Is this the future of secularized Europe?

Monday, November 16, 2009


Mark Steyn:
... who needs surveillance operations and intelligence budgets? Major Hasan was entirely upfront about who he was. He put it on his business card: “SOA.” As in “Soldier of Allah” — which seems a tad ungrateful to the American taxpayers who ponied up half a million bucks or thereabouts in elite medical-school education to train him to be a Soldier of Uncle Sam. In a series of meetings during 2008, officials from both Walter Reed and the Uniformed Services University of Health Sciences considered the question of whether then-captain Hasan was psychotic. But, according to at least one bigwig at Walter Reed, members of the policy committee wondered “How would it look if we kick out one of the few Muslim residents?” So he got promoted to major and shipped to Fort Hood.

And 13 men and women and an unborn baby are dead.

Ezra Levant, my comrade in a long battle to restore freedom of speech to Canada, likes to say that the Danish cartoons crisis may one day be seen as a more critical event than 9/11. Not, obviously, in the comparative death tolls but in what each revealed about the state of Western civilization. After 9/11, we fought back, hit hard, rolled up the Afghan camps; after the cartoons, we weaseled and equivocated and appeased and signaled that we were willing to trade core Western values for a quiet life. Watching the decadence and denial on display this last week, I think in years to come Fort Hood will be seen in a similar light. What happened is not a “tragedy” but a national scandal, already fading from view.
The whole column is here.

The Post-Partisan Healer is at it again.

Fox News reports:

White House Senior Adviser David Axelrod suggested Sunday that President Obama will intervene to make sure a controversial amendment restricting federal funding for abortion coverage is stripped from final health care reform legislation.

In doing so, the president would be heeding the call of abortion rights supporters like Planned Parenthood that have called the White House their "strongest weapon" in keeping such restrictions out of the bill.

Ambassador Kmiec, call your office.

Sunday, November 15, 2009

Just back from Notre Dame

I just returned from "The Summons of Freedom" conference hosted by the Notre Dame Center for Ethics and Culture. It was, as always, a marvelous gathering of scholars and students. Again as always, it was a welcome opportunity to visit with my fellow presenters, some of them old friends, and to meet many new friends. I am especially grateful for extended conversations I had with my friends Fr. Michael Sweeney, president of the Dominican School of Philosophy and Theology in Berkeley, and Pat Fagan of the Family Research Council and others.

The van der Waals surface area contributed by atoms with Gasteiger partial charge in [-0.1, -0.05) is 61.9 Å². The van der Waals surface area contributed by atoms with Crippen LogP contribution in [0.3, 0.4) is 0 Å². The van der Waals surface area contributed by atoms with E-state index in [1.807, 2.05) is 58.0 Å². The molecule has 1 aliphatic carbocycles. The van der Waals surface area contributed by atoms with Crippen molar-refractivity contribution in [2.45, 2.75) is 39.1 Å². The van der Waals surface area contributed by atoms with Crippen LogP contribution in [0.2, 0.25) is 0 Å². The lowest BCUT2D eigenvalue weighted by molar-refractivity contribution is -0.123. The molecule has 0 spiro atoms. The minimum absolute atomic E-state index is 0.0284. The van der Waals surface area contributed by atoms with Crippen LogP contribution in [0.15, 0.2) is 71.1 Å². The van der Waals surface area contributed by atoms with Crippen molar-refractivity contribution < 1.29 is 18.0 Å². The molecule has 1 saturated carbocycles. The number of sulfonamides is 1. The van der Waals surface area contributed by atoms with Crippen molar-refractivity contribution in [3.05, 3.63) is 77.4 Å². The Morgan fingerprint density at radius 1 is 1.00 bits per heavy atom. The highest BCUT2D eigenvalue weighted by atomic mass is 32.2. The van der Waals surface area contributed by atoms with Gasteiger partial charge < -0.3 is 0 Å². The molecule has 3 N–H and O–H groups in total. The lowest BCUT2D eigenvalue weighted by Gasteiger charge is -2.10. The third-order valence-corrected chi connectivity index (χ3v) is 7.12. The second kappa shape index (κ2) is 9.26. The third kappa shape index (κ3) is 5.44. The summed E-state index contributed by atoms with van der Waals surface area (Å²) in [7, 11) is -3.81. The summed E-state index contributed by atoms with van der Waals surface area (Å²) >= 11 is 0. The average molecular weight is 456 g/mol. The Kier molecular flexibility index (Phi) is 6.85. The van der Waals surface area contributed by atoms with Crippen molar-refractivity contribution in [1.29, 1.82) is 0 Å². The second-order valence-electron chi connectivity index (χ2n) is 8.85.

It was a rare treat to hear from Alice von Hildebrand and Michael Novak, each an example of how faith can ripen in a long life, endowing a person with a hint of the aura that scripture says surrounded Moses when he came down from his encounter with the Lord. I had a brief chat with Michael Novak and a more extended one with Alice von Hildebrand, and I will treasure the memory of each.

Another highly was meeting Lucy Beckett, a British scholar, novelist, and historian whom I have lately been reading. Like Michael and Alice, she is the incarnation of the truth to which she gave witness. It was an inspiration to be in her presence.

So I return to my desk with great gratitude for the community of faithful and joyful people with whom I shared a few days -- a bit exhausted, but more than a bit inspired.

Thursday, November 12, 2009

The smallest and most innocent one counts.

Make that 14:

From United Americans for Life:

There are, of course, many unnamed victims of the attack at Fort Hood. Spouses, parents, children, siblings, friends. Each left to suffer and question why, on American soil, their loved one’s life was violently ended.

But there was another victim that has been frequently overlooked: the unborn child of soldier Francheska Velez. When Hasan took Velez’s life, he took the life of her unborn baby as well.

As the country looks for justice to be served in this horrendous tragedy, we cannot forget that Hasan can and should be charged with the death of Baby Velez as well.

The Uniform Code of Military Justice was modified when President George W. Bush signed the Unborn Victims of Violence Act (UBVV) in 2004. Also known as “Laci and Conner’s Law,” the federal UBVV law applies only to federal crimes and federal jurisdictions, such as military installations. ...